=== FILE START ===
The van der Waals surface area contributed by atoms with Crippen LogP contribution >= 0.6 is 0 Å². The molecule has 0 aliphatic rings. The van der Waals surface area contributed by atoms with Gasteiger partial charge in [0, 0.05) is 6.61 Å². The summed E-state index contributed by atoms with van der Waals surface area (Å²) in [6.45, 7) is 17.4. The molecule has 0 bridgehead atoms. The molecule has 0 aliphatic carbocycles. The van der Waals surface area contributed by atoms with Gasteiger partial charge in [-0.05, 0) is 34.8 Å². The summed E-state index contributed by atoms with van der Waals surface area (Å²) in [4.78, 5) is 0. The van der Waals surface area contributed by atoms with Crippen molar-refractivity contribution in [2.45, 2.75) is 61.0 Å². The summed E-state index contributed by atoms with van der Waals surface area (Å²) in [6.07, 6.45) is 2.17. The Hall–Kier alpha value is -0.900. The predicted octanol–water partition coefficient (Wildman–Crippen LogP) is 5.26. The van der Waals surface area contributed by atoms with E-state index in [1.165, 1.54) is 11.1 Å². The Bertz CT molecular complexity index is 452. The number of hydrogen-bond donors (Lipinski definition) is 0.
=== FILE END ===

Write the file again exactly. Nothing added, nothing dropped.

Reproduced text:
The van der Waals surface area contributed by atoms with Crippen LogP contribution >= 0.6 is 0 Å². The molecule has 0 aliphatic rings. The van der Waals surface area contributed by atoms with Gasteiger partial charge in [0, 0.05) is 6.61 Å². The summed E-state index contributed by atoms with van der Waals surface area (Å²) in [6.45, 7) is 17.4. The molecule has 0 bridgehead atoms. The molecule has 0 aliphatic carbocycles. The van der Waals surface area contributed by atoms with Gasteiger partial charge in [-0.05, 0) is 34.8 Å². The summed E-state index contributed by atoms with van der Waals surface area (Å²) in [4.78, 5) is 0. The van der Waals surface area contributed by atoms with Crippen molar-refractivity contribution in [2.45, 2.75) is 61.0 Å². The summed E-state index contributed by atoms with van der Waals surface area (Å²) in [6.07, 6.45) is 2.17. The Hall–Kier alpha value is -0.900. The predicted octanol–water partition coefficient (Wildman–Crippen LogP) is 5.26. The van der Waals surface area contributed by atoms with E-state index in [1.165, 1.54) is 11.1 Å². The Bertz CT molecular complexity index is 452. The number of hydrogen-bond donors (Lipinski definition) is 0.